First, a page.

The past 12 months have brought plenty of bad news for immigrants and immigration advocates — but the coming year could be just as turbulent. With an election looming and impeachment hearings underway, expect President Donald Trump to use his immigration policies to rally his base, rile the media, and distract attention from unfavorable news cycles.

Here’s a taste of what you can look forward to in the coming year:

1. Get Ready for Sec. Cuccinelli

Ken Cuccinelli sanding at a lectern

Photo Credit: Gage Skidmore

Ken Cuccinelli, acting director of U.S. Citizenship and Immigration Services (USCIS), might not be able to have a quiet drink in DC, but he could still become the next Secretary of Homeland Security — without being confirmed by the Senate. Cuccinelli, who Senate Republicans haven’t fully forgiven for running an anti-incumbent PAC, was eased in as #2 at the DHS in November — a concession to the fact that he wasn’t legally eligible for direct appointment to the top job. In 2020, Trump could use Cuccinelli’s new position as deputy to justify promoting him on a “temporary” basis, without seeking the Senate approval usually required for agency chiefs.

2. Want a Visa? Better Hurry Up…

News of USCIS fee hikes will spark a surge in naturalization and green card applications before the fees go up, which could happen in the fourth quarter of 2020. That’s ironic, since a large part of the rationale for the fee hikes is to deter immigration and ease the burden on USCIS officers currently struggling with enormous visa backlogs.

3. … And Wait

Of course, all those extra applicants will make it even harder for USCIS to process all the incoming paperwork. Expect visa backlogs to climb still further, and wait times for applications to tick up, and up, and up. Some green-card categories are already seeing waiting lists of 100 years or more, and the delays will only increase in 2020. Another irony: USCIS will likely use that fact to explain the need for its fee increases.

4. Government by Proclamation

President Trump signs an executive order.

Trump has struggled to win congressional backing for his immigration and border policies — so in 2020, he’ll dial up his use of presidential proclamations and executive orders to force through an increasingly radical agenda. He’s already used that approach to push through everything from Muslim travel bans to health insurance mandates — and while not all of Trump’s orders survive legal challenge, they attract a lot of media attention.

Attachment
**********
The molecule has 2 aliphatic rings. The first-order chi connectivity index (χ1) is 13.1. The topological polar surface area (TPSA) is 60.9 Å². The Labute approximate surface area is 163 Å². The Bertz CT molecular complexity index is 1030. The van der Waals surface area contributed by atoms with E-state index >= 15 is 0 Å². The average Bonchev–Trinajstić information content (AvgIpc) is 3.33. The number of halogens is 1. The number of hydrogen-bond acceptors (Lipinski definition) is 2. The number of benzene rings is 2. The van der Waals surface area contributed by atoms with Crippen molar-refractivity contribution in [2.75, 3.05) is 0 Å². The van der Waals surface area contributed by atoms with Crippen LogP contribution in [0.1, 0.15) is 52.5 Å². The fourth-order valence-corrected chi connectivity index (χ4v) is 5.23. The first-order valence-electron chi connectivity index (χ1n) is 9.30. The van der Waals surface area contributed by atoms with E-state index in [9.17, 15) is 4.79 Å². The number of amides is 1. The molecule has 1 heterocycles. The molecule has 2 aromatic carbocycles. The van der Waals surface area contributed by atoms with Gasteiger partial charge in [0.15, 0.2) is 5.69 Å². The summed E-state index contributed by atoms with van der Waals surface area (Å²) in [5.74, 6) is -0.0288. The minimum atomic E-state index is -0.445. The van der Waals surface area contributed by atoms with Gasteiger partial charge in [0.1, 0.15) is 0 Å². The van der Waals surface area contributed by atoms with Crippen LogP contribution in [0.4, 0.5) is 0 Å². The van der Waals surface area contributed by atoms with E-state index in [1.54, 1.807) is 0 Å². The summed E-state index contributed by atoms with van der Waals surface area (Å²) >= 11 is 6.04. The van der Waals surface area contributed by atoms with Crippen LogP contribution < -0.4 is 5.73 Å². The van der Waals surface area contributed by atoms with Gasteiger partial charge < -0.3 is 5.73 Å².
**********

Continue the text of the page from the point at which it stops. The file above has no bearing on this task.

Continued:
5. Five Minutes to Midnight

If President Trump loses his reelection bid in November, he’ll scramble to lock in his immigration agenda through last-minute rule-making. Every outgoing administration pushes through “midnight regulations,” forcing their successor to devote time to rolling them back — or to throw up their hands and leave the new rules in place. On the bright side, thus far the Trump administration has struggled to beat regulatory deadlines or crafting rules capable of surviving judicial review.

6. See You In Court

A gavel rests on a table.

The Trump administration’s haphazard approach to rule-making is already keeping lawyers busy, and you can expect a fresh wave of immigration-related litigation in 2020. Top of the list: lawsuits focused on the upcoming USCIS fee hikes, the DOJ’s version of the public charge rule, and Trump’s planned border-wall land-grab. Based on past performance, federal courts will likely hand Trump some defeats, with the administration appealing and try to fast-track cases through the Supreme Court.

7. Don’t Count on SCOTUS

President Trump has successfully tipped the balance of the Supreme Court in his favor, appointing hard-line conservatives who are likely to wave through policies at which their predecessors might have balked. The Court’s apparent willingness to jettison DACA could only be the beginning: don’t expect much pushback against Trump’s immigration policies from the Nine in 2020.

8. Get Used to Gridlock

With SCOTUS unlikely to provide relief, it will be up to Congress to pass laws to protect immigrants — but little real action is likely. We might see a deal struck to protect the Dreamers but in an election year, there’s little hope of any serious legislative steps towards immigration reform. At best, we’ll see promising legislation gestate in the House, only to grind to a halt in the Senate.

9. H-1B Is Going Digital

Person typing on a computer.

The new H-1B electronic registration system will go into effect for the FY2021 H-1B cap selection process, and if you’re expecting things to go smoothly then — well, you probably shouldn’t. Based on past performance, it’s reasonable to expect anything from annoying technical glitches to a full-blown system-wide crash; either way, people applying for H-1B status in the coming year are in for a bumpy ride.

10. It’s Miller Time

In one of the year’s weirder plot-lines, top Trump aide Stephen Miller got outed as a white nationalist — and nobody really paid attention. That’s a sign of the extent to which things that once seemed like deal-breakers have become the new normal, and it will empower Miller to unleash increasingly stringent policies.

Add Your Comment

Send this to a friend